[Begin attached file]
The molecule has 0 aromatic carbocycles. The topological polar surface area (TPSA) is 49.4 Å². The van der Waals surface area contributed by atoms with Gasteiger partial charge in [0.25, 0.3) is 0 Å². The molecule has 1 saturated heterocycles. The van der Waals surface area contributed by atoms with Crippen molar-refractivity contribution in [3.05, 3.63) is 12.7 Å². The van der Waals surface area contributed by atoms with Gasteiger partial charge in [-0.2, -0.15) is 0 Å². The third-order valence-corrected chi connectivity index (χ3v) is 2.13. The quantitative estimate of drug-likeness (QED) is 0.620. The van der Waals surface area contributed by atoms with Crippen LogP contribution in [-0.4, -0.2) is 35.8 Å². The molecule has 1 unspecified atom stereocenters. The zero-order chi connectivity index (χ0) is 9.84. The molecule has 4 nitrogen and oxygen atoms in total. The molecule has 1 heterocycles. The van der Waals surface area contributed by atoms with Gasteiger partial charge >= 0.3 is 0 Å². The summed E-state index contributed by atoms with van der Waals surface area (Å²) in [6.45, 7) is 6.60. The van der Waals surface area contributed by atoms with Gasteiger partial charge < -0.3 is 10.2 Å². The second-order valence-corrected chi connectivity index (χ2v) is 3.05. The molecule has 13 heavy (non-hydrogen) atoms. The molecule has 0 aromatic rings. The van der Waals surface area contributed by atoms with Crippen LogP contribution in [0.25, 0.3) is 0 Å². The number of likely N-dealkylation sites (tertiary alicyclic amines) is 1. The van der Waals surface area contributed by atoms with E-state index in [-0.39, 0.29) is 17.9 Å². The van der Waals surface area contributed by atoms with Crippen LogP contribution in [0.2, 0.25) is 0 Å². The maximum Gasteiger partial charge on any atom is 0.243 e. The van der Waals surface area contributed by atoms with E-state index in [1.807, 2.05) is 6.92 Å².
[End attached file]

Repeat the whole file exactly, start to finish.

The molecule has 0 aromatic carbocycles. The topological polar surface area (TPSA) is 49.4 Å². The van der Waals surface area contributed by atoms with Gasteiger partial charge in [0.25, 0.3) is 0 Å². The molecule has 1 saturated heterocycles. The van der Waals surface area contributed by atoms with Crippen molar-refractivity contribution in [3.05, 3.63) is 12.7 Å². The van der Waals surface area contributed by atoms with Gasteiger partial charge in [-0.2, -0.15) is 0 Å². The third-order valence-corrected chi connectivity index (χ3v) is 2.13. The quantitative estimate of drug-likeness (QED) is 0.620. The van der Waals surface area contributed by atoms with Crippen LogP contribution in [-0.4, -0.2) is 35.8 Å². The molecule has 1 unspecified atom stereocenters. The zero-order chi connectivity index (χ0) is 9.84. The molecule has 4 nitrogen and oxygen atoms in total. The molecule has 1 heterocycles. The van der Waals surface area contributed by atoms with Gasteiger partial charge >= 0.3 is 0 Å². The summed E-state index contributed by atoms with van der Waals surface area (Å²) in [6.45, 7) is 6.60. The van der Waals surface area contributed by atoms with Gasteiger partial charge < -0.3 is 10.2 Å². The second-order valence-corrected chi connectivity index (χ2v) is 3.05. The molecule has 13 heavy (non-hydrogen) atoms. The molecule has 0 aromatic rings. The van der Waals surface area contributed by atoms with Crippen LogP contribution in [0.25, 0.3) is 0 Å². The number of likely N-dealkylation sites (tertiary alicyclic amines) is 1. The van der Waals surface area contributed by atoms with E-state index in [-0.39, 0.29) is 17.9 Å². The van der Waals surface area contributed by atoms with Crippen LogP contribution in [0.2, 0.25) is 0 Å². The maximum Gasteiger partial charge on any atom is 0.243 e. The van der Waals surface area contributed by atoms with E-state index in [1.807, 2.05) is 6.92 Å².